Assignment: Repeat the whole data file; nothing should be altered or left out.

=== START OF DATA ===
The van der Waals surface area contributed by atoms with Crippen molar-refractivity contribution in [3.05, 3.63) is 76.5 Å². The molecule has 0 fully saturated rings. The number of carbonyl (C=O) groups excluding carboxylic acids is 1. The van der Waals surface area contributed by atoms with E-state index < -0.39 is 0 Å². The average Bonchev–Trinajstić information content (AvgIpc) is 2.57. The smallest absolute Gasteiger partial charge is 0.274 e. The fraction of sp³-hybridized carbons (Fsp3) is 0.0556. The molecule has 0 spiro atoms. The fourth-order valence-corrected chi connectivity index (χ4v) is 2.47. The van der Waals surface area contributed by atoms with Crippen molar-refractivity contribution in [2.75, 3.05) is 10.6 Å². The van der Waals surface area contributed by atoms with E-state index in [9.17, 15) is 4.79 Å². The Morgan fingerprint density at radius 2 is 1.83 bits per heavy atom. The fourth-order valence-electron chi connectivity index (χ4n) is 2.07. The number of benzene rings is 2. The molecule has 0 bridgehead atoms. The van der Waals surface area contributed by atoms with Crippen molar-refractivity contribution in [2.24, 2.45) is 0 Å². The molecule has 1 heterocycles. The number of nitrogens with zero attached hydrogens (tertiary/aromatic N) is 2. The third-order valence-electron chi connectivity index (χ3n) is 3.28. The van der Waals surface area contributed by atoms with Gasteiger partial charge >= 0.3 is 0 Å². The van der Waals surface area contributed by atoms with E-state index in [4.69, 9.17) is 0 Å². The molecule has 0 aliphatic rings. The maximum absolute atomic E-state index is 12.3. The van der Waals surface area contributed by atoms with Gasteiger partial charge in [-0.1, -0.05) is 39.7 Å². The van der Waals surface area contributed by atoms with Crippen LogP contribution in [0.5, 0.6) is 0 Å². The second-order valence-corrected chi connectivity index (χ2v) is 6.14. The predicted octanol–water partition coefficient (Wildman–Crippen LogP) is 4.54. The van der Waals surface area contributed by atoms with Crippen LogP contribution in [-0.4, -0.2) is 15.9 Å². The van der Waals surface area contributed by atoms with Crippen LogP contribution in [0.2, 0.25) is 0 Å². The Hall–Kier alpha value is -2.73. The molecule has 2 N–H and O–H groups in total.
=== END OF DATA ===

The van der Waals surface area contributed by atoms with Crippen molar-refractivity contribution in [3.05, 3.63) is 76.5 Å². The molecule has 0 fully saturated rings. The number of carbonyl (C=O) groups excluding carboxylic acids is 1. The van der Waals surface area contributed by atoms with E-state index < -0.39 is 0 Å². The average Bonchev–Trinajstić information content (AvgIpc) is 2.57. The smallest absolute Gasteiger partial charge is 0.274 e. The fraction of sp³-hybridized carbons (Fsp3) is 0.0556. The molecule has 0 spiro atoms. The fourth-order valence-corrected chi connectivity index (χ4v) is 2.47. The van der Waals surface area contributed by atoms with Crippen molar-refractivity contribution in [2.75, 3.05) is 10.6 Å². The van der Waals surface area contributed by atoms with E-state index in [9.17, 15) is 4.79 Å². The Morgan fingerprint density at radius 2 is 1.83 bits per heavy atom. The fourth-order valence-electron chi connectivity index (χ4n) is 2.07. The number of benzene rings is 2. The molecule has 0 bridgehead atoms. The van der Waals surface area contributed by atoms with Crippen molar-refractivity contribution in [2.24, 2.45) is 0 Å². The molecule has 1 heterocycles. The number of nitrogens with zero attached hydrogens (tertiary/aromatic N) is 2. The third-order valence-electron chi connectivity index (χ3n) is 3.28. The van der Waals surface area contributed by atoms with Gasteiger partial charge >= 0.3 is 0 Å². The van der Waals surface area contributed by atoms with E-state index in [4.69, 9.17) is 0 Å². The molecule has 0 aliphatic rings. The maximum absolute atomic E-state index is 12.3. The van der Waals surface area contributed by atoms with Gasteiger partial charge in [-0.1, -0.05) is 39.7 Å². The van der Waals surface area contributed by atoms with Crippen LogP contribution in [0.5, 0.6) is 0 Å². The second-order valence-corrected chi connectivity index (χ2v) is 6.14. The predicted octanol–water partition coefficient (Wildman–Crippen LogP) is 4.54. The van der Waals surface area contributed by atoms with Crippen LogP contribution in [-0.4, -0.2) is 15.9 Å². The van der Waals surface area contributed by atoms with Crippen LogP contribution in [0.2, 0.25) is 0 Å². The Hall–Kier alpha value is -2.73. The molecule has 2 N–H and O–H groups in total.